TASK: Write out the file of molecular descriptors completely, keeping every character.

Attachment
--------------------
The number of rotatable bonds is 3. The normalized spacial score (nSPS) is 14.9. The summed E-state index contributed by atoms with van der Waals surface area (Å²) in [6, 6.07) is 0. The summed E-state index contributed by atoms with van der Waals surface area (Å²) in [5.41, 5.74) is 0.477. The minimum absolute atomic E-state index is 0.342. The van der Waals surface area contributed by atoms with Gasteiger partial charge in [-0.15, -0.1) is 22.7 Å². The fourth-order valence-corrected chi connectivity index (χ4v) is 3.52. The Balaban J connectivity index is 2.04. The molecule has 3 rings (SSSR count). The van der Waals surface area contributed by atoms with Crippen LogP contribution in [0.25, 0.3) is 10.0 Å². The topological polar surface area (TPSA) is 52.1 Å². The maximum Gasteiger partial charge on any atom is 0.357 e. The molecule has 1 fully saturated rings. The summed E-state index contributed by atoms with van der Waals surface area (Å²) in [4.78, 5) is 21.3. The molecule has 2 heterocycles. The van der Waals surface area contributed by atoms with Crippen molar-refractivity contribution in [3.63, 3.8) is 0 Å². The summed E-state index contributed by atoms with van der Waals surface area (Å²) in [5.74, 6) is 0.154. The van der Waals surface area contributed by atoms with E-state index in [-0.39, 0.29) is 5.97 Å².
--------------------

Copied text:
The number of rotatable bonds is 3. The normalized spacial score (nSPS) is 14.9. The summed E-state index contributed by atoms with van der Waals surface area (Å²) in [6, 6.07) is 0. The summed E-state index contributed by atoms with van der Waals surface area (Å²) in [5.41, 5.74) is 0.477. The minimum absolute atomic E-state index is 0.342. The van der Waals surface area contributed by atoms with Gasteiger partial charge in [-0.15, -0.1) is 22.7 Å². The fourth-order valence-corrected chi connectivity index (χ4v) is 3.52. The Balaban J connectivity index is 2.04. The molecule has 3 rings (SSSR count). The van der Waals surface area contributed by atoms with Crippen LogP contribution in [0.25, 0.3) is 10.0 Å². The topological polar surface area (TPSA) is 52.1 Å². The maximum Gasteiger partial charge on any atom is 0.357 e. The molecule has 1 fully saturated rings. The summed E-state index contributed by atoms with van der Waals surface area (Å²) in [4.78, 5) is 21.3. The molecule has 2 heterocycles. The van der Waals surface area contributed by atoms with Crippen molar-refractivity contribution in [3.63, 3.8) is 0 Å². The summed E-state index contributed by atoms with van der Waals surface area (Å²) in [5.74, 6) is 0.154. The van der Waals surface area contributed by atoms with E-state index in [-0.39, 0.29) is 5.97 Å².